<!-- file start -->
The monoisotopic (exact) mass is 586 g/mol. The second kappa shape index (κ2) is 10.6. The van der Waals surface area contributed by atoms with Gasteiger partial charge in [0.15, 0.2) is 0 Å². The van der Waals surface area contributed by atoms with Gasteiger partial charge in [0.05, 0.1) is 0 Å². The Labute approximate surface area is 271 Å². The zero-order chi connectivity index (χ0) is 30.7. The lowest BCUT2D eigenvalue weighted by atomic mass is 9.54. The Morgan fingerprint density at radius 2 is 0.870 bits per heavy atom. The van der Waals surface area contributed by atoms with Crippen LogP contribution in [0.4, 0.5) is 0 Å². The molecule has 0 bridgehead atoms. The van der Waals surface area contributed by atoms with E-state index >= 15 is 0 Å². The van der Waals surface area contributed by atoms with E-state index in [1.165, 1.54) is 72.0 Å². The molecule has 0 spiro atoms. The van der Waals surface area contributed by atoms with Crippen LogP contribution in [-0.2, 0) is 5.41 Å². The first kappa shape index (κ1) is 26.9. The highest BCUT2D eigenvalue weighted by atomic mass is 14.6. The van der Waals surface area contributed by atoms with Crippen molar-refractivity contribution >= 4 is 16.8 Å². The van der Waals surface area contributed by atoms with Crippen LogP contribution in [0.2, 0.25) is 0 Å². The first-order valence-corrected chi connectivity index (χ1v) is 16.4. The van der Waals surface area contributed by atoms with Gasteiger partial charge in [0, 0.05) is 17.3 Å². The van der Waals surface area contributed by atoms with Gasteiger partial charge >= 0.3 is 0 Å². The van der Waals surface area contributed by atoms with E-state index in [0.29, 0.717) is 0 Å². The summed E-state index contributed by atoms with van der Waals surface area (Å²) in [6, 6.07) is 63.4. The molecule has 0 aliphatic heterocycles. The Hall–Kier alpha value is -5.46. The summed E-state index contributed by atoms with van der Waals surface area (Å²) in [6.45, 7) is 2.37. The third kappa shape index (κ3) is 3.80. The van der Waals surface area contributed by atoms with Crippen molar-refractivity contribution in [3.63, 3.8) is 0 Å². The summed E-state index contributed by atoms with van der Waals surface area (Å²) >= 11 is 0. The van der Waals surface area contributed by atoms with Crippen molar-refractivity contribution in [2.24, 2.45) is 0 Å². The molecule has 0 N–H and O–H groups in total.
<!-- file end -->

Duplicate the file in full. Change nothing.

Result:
The monoisotopic (exact) mass is 586 g/mol. The second kappa shape index (κ2) is 10.6. The van der Waals surface area contributed by atoms with Gasteiger partial charge in [0.15, 0.2) is 0 Å². The van der Waals surface area contributed by atoms with Gasteiger partial charge in [0.05, 0.1) is 0 Å². The Labute approximate surface area is 271 Å². The zero-order chi connectivity index (χ0) is 30.7. The lowest BCUT2D eigenvalue weighted by atomic mass is 9.54. The Morgan fingerprint density at radius 2 is 0.870 bits per heavy atom. The van der Waals surface area contributed by atoms with Crippen LogP contribution in [0.4, 0.5) is 0 Å². The molecule has 0 bridgehead atoms. The van der Waals surface area contributed by atoms with E-state index >= 15 is 0 Å². The van der Waals surface area contributed by atoms with E-state index in [1.165, 1.54) is 72.0 Å². The molecule has 0 spiro atoms. The van der Waals surface area contributed by atoms with Crippen LogP contribution in [-0.2, 0) is 5.41 Å². The first kappa shape index (κ1) is 26.9. The highest BCUT2D eigenvalue weighted by atomic mass is 14.6. The van der Waals surface area contributed by atoms with Crippen molar-refractivity contribution >= 4 is 16.8 Å². The van der Waals surface area contributed by atoms with Crippen LogP contribution in [0.2, 0.25) is 0 Å². The first-order valence-corrected chi connectivity index (χ1v) is 16.4. The van der Waals surface area contributed by atoms with Gasteiger partial charge in [0, 0.05) is 17.3 Å². The van der Waals surface area contributed by atoms with Gasteiger partial charge >= 0.3 is 0 Å². The van der Waals surface area contributed by atoms with E-state index in [0.29, 0.717) is 0 Å². The summed E-state index contributed by atoms with van der Waals surface area (Å²) in [6, 6.07) is 63.4. The molecule has 0 aliphatic heterocycles. The Hall–Kier alpha value is -5.46. The summed E-state index contributed by atoms with van der Waals surface area (Å²) in [6.45, 7) is 2.37. The third kappa shape index (κ3) is 3.80. The van der Waals surface area contributed by atoms with Crippen molar-refractivity contribution in [3.63, 3.8) is 0 Å². The summed E-state index contributed by atoms with van der Waals surface area (Å²) >= 11 is 0. The van der Waals surface area contributed by atoms with Crippen molar-refractivity contribution in [2.24, 2.45) is 0 Å². The molecule has 0 N–H and O–H groups in total.